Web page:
So many seeds! Sow many seeds? The desert is awash with golden to brownish-yellow seed heads on rabbit brush, sage, buckwheat, yarrow, and many other species. It is a panorama of fuzzy, knobby, and star-shaped coifs—autumnal hairdos gracing the landscape with potential new life. I do not know the statistics, but I wonder how many of the millions of seeds, just in the area surrounding me in this moment, will find the conditions to germinate
Some seeds will be eaten by birds, rabbits, pronghorn, and other critters. Others will drop or be carried on the wind, landing on rocky outcrops that do not hold enough moisture. A plethora of causes and conditions need to be in place for a seed to germinate. It boggles the mind. Yet, some will indeed germinate and grow into another generation of plants. Nature is a miraculous display of possibilities.
I think about all the Dharma seeds scattered by all the Dharma teachers over thousands of years. How many have really sprouted? In my small corner of the Dharma world, I calculate my talks over the past 30 years number in the thousands, reaching thousands of ears, but only a few seriously practice. Out of those few, only a handful of seeds will sprout and grow to maturity. I am hoping for at least a few.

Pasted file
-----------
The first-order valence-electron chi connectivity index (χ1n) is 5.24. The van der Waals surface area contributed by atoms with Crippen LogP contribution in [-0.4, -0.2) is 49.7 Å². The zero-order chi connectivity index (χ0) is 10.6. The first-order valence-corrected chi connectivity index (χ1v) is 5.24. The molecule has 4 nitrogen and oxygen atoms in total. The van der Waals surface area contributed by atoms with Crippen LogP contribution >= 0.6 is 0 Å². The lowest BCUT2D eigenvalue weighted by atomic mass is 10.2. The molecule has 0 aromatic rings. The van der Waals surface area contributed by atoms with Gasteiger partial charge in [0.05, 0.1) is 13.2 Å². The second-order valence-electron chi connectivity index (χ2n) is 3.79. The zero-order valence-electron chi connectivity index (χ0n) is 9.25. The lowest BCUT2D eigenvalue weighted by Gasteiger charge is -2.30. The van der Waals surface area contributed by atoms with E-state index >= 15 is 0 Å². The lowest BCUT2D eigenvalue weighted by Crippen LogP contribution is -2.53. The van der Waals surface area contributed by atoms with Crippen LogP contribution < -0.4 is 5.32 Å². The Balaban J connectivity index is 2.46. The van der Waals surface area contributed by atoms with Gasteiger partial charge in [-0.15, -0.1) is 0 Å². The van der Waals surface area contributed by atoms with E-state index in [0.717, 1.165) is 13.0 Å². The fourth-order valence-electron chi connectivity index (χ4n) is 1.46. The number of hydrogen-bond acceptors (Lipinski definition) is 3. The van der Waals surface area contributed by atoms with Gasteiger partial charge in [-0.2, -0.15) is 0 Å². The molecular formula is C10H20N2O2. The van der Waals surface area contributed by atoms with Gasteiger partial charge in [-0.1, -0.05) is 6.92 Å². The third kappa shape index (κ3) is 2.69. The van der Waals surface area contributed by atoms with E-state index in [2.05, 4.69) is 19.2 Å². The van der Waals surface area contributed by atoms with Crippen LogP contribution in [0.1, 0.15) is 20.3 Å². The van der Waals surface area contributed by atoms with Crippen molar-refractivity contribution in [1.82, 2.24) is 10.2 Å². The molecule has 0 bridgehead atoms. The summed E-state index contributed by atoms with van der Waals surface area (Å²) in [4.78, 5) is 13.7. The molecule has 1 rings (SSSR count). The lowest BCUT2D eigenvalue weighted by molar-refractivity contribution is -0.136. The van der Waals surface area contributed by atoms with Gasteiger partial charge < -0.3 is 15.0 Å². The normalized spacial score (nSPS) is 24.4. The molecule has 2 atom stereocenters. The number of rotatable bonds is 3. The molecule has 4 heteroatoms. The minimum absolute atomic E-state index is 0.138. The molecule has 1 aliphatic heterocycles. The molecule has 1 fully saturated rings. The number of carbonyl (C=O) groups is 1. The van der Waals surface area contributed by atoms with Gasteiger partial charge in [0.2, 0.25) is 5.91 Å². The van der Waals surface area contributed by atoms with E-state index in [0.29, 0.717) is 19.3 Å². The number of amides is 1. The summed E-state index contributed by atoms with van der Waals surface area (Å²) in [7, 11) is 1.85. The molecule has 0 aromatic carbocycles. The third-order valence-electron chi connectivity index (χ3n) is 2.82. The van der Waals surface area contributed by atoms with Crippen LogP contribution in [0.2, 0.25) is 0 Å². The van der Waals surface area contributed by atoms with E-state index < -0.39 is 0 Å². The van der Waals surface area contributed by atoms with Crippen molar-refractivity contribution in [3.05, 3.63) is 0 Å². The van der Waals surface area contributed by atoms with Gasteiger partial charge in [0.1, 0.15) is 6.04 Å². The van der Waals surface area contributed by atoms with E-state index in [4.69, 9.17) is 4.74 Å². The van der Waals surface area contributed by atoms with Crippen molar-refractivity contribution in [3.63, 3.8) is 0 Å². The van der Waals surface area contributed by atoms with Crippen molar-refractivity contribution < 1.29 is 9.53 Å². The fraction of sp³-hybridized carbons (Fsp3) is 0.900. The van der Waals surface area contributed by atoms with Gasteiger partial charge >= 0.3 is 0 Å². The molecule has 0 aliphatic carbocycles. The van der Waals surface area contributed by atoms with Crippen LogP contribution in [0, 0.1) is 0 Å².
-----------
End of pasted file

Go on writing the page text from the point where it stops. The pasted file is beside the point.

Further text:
This is way of the Dharma. It requires fertile soil in the mind, watered by the insight gained in meditation, to grow a buddha. This awakened being then blesses everyone without exception with the aroma of a fully open flower, a fully realized plant. The Kuntuzangpo prayer says billions of buddhas are dispatched to teach sentient beings. This means the Dharma is planting a seed within you right now. Will you water it? Will you blossom?
How would we know if the Dharma seed planted in us is sprouting? It is quite simple. We are no longer fixated on ourselves. We inhabit a quality of mind that seeks to express itself through planting seeds of compassion for all beings. St. Francis of Assisi wrote a prayer that is an exquisite reminder:
Lord, [or Buddha—all the enlightened ones] make me an instrument of your peace:
where there is hatred, let me sow love;
where there is injury, pardon;
where there is doubt, faith;
where there is despair, hope;
where there is darkness, light;
where there is sadness, joy.